title:Using Investment to Supplement Savings author:John Mussi source_url:http://www.articlecity.com/articles/business_and_finance/article_4751.shtml date_saved:2007-07-25 12:30:07 category:business_and_finance article:

Using investment to supplement savings is becoming more widespread. With the world becoming more and more unsure these days, it seems that many more people are interested in building a personal savings to ensure that they have a safety net to protect them should hard times come. For many, wise investments become a major part of this savings safety net? after all, many investments have the ability to yield much more profits than the interest that is accrued from basic savings.
The risk associated with some investments makes many people hesitant to commit their financial futures to them, though. In most cases, however, investment can be a relatively safe and trustworthy way of supplementing basic savings, and smart investment practices combined with patience can reduce most of the risks associated with investing.
A Look at Investments
As a basic definition, investment can be looked at as purchasing something that will hopefully be worth more in the future than what was paid for it. The ?something? that is purchased can be something physical, like a collectible or precious metals, or something without a real physical form, like stocks or bonds which may be represented in a physical way by certificates but don’t have a physical manifestation themselves.
Investments that are made to supplement savings use this purchase as a way of setting money aside for later, in the hopes that when the time comes to sell that the value will have increased significantly.
A variety of different types of investments exist, some of which are designed for short term use and others for long term.
Short Term vs. Long Term Investment
The main difference between short term and long term investment is that short term investments are expected to last only for weeks or months, whereas long term investing is expected to last for years. In most cases long term investments will be used with savings more than short term for the simple fact that savings is considered to be a long term idea.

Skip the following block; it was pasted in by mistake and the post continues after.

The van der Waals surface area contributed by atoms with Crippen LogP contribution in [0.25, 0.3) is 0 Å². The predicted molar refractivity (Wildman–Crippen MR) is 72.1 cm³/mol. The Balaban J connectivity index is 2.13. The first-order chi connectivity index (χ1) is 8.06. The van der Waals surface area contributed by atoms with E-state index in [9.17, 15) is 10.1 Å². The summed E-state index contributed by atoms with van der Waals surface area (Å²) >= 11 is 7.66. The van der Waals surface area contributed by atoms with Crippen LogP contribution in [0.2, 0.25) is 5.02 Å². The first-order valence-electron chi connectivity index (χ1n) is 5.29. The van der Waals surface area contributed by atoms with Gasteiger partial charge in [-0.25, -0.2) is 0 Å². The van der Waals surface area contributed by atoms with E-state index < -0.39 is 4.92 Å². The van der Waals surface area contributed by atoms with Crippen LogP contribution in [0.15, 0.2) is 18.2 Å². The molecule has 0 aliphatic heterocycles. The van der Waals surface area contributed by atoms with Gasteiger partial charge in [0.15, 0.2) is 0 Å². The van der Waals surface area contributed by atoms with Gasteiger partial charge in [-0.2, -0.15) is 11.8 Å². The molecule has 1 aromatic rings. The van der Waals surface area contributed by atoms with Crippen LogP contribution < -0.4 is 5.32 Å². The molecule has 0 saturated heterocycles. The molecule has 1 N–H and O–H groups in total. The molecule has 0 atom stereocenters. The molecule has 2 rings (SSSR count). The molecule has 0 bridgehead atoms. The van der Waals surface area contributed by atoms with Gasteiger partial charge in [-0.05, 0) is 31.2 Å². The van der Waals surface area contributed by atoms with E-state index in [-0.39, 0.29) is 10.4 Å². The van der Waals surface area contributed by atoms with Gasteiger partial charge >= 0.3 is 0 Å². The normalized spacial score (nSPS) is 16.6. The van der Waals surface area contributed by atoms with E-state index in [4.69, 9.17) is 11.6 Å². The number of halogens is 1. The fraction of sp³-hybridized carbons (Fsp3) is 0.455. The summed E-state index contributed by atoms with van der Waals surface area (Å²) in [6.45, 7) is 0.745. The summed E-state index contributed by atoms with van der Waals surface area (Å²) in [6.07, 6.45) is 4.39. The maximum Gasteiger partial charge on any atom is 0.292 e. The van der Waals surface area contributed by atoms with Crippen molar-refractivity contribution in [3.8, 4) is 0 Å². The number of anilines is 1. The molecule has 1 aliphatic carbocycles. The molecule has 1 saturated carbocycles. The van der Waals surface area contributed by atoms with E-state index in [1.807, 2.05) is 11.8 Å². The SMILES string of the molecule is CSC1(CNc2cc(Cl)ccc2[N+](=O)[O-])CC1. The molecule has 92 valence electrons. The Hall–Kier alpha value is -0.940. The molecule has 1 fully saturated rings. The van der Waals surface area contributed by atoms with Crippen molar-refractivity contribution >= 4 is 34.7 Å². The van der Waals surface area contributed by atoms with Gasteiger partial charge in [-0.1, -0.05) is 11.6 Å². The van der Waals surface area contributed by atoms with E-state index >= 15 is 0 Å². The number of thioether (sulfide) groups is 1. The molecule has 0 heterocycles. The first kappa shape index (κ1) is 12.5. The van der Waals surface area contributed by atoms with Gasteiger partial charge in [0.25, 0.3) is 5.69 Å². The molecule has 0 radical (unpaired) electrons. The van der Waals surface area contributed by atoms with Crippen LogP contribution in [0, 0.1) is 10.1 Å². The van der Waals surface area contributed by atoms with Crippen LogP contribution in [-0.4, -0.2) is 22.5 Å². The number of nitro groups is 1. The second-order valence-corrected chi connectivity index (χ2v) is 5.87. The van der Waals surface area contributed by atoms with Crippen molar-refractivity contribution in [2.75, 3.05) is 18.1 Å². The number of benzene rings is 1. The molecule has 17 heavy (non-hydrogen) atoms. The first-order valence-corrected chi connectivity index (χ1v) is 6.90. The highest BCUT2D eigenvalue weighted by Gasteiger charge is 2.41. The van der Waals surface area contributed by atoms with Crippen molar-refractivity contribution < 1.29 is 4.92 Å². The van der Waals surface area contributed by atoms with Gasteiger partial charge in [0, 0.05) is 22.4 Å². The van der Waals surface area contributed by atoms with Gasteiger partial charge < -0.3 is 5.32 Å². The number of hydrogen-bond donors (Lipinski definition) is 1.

Short term investments can be used with savings, however, especially in cases where the investment is only available for a limited time and a portion of savings is used to invest.
Long term investing is generally done separately from savings, supplementing the money that is saved instead of augmenting it directly.
More types of investments tend to be long term than short term, at least in part to the ability for investment items to continue rising in value as time goes by.
Common Types of Investments
Obviously, a large variety of investments exist? to compile a complete list of investment types would be nearly impossible. Instead, here are some of the most common types of investments that you might wish to use to supplement your savings plans.
First are the two most common investment types, stocks and bonds. Stocks are portions of ownership in companies and businesses, whereas bonds are investments in government-issued certificates.
There are several other types of investments which are traded along with stocks and bonds, such as futures (speculation on the future performance of commodities), indexes (groupings of commodities and traded items), and sectors broad groupings of industries.
All of these types of investments are traded on the stock market; there are, of course, other types of investments that aren’t.
These include private collections (such as rare dolls, stamps, coins, or other items), precious metals (usually presented in bars or coins), and even foreign currencies which are exchanged at one rate, and then exchanged back after values have increased.
Still other forms of investment exist, but they tend to get much more complicated than the scope of this article.

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